Without warning, the cruel hand of fate can strike a devastating blow to a perfect vacation. After choosing the right fun spot, the right clothes, the right sporting gear, you learn, upon arriving at your destination, that your bags have been lost. Fate has ruthlessly smashed your dreams of fun and romance. And with shock and disgust, you slowly walk to the Baggage Claim Office to begin the ordeal of reclaiming your bags.
Instead of starting your vacation with sightseeing, your first hours are spent filling out claim forms, shopping for toiletries and other essential items. If you’ve journeyed from a cold climate to a hot one, there is the additional expense of buying appropriate clothing. In his article Lost Luggage, Battered Bags Hal Gieseking, Editor of The Travel Advisor Newsletter, reports on how the winter clothing worn by a honeymoon couple from Pittsburgh where the temperature was around zero, “Turned them into walking saunas in the eighty degree Fahrenheit streets of San Juan.” Their luggage was eventually returned to them, but severely damaged.
Another disheartening story is that of a woman who traveled to Africa to do six months of anthropological research. After completing her work, she decided to fulfill a lifelong dream and visit Paris on her way home. She had always been fascinated by this famous city and planned to spend two weeks there enjoying its renown sites: The Louvre, the Eiffel Tower and the Champs-Élysées. She also wanted to stroll along the Left Bank and mingle with the artists and writers; and her friends told her not to miss the Black and White Club on rue de Lombard where Blacks from all over the world, including celebrities, gather for some hearty partying.
Upon landing at Orly Airport, she was full of anticipation and excitement. She anxiously left the plane and rushed to the baggage claim area to retrieve her luggage. However, after watching the conveyor belt circle several times, she realized, to her dismay, that her bags were not on it. Stunned, she stood there in disbelief for approximately 15 minutes wondering about what had happened to her bags. Her major concern was her research paper. She could not believe that six months of heavily concentrated work had suddenly vanished. Her losses also included expensive camera equipment, jewelry and ancient artifacts that were part of the research project.
After reporting her loss to the airline, she shopped dejectedly for toiletries, comb and brush and some make-up. These were the only expenses she could afford, since she had spent most of her money in Africa. Determined to get some enjoyment from her vacation, she managed to save some money for a hotel and food. This limited sum, however, was quickly depleted by an expensive return taxi trip to the airport to identify her luggage which turned out not to be hers.
Unfortunately, she was not aware of the special services airlines offered to passengers whose bags have been lost or delayed en route. All major airlines have funds to provide travelers with cash to shop for necessities, and free toiletry kits are also supplied. Once a lost luggage claim form is submitted, the traveller need not return to the airport to retrieve luggage, the airline will deliver recovered bags to the traveller’s destination.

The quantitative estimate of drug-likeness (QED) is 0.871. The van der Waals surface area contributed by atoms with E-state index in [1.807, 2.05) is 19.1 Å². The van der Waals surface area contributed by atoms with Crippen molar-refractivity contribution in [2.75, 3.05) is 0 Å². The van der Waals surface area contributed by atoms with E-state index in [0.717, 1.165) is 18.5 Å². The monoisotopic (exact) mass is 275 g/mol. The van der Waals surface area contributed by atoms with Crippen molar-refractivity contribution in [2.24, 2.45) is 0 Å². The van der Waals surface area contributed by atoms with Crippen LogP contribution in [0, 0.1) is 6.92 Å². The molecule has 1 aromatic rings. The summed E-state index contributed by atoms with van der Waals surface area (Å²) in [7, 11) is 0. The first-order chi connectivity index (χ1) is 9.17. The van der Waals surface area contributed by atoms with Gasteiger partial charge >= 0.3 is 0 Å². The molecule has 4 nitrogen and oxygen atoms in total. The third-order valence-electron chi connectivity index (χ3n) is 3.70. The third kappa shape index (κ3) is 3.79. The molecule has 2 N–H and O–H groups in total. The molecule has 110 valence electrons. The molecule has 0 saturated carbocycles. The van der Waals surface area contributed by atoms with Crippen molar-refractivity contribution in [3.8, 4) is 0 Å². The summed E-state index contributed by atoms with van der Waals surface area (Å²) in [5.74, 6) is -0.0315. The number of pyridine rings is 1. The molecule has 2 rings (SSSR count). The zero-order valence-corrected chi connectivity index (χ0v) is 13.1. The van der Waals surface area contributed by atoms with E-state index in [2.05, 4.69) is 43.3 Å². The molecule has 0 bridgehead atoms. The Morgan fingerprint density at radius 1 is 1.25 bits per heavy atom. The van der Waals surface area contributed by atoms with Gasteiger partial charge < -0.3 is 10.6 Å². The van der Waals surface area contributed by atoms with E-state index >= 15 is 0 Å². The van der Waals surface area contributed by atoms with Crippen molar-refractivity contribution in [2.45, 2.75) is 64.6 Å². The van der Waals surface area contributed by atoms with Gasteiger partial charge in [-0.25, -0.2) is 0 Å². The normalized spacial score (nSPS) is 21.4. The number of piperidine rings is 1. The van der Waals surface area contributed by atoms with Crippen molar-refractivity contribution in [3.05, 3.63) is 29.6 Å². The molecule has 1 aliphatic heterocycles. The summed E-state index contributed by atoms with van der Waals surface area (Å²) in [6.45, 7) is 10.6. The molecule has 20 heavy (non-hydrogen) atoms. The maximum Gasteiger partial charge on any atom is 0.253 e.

Four days later, her luggage still had not been found. In the meantime, she had suffered extreme anxiety over the loss of her research paper and the inconvenience of not having a change of clothes. She decided, therefore, to cancel the remainder of her vacation and return home to New York. She was informed that as soon as her luggage was found, it would be forwarded directly to her in New York. When she asked whether she would be reimbursed for her plane fare and hotel bill, she was told that Passengers received reimbursement only for lost luggage, not for related damages.
Her luggage was never recovered and the nominal reimbursement she received did not compensate her for the full value of her loss nor for the frustration she suffered because of this terrible mishap.
Luggage problems are increasing for travelers all over the world. According to Gieseking, in the first six months of 1978, passenger complaints about luggage were 31 percent higher than the same period in 1977.
Luggage is lost, delayed or damaged daily. The decrease in the number of porters handling baggage worldwide; the increase in the number of travelers; automated baggage handling and a market flooded with cheaply manufactured luggage are the primary reasons for this increase.
Frequently, problems of misplaced luggage occur when a traveller is on a stand-by status. Your bags may be placed on another plane and sent before or after the plane that you take. If this happens to you upon arriving, report the circumstance immediately to the airline, and they will deliver your bags to your destination.
Baggage theft is another headache for travelers. Your bag may be stolen while you are waiting for the rest to appear on the conveyor belt. Since it is believed that a considerable degree of theft is done by airline personnel, soft bags are particularly vulnerable to being cut open and small bags to being taken and hidden. Unlocked bags are ripe targets.
Another woman, traveling from London to Nairobi, lost a small bag containing expensive jewelry. Since she carelessly checked the bag without locking it, she believed that it was stolen, rather than lost. She, too, received nominal reimbursement for her loss.
Horror stories about travel adversities are indeed discouraging. Read our section on precautionary steps to be taken to avoid such headaches, as well as heartaches, if they occur.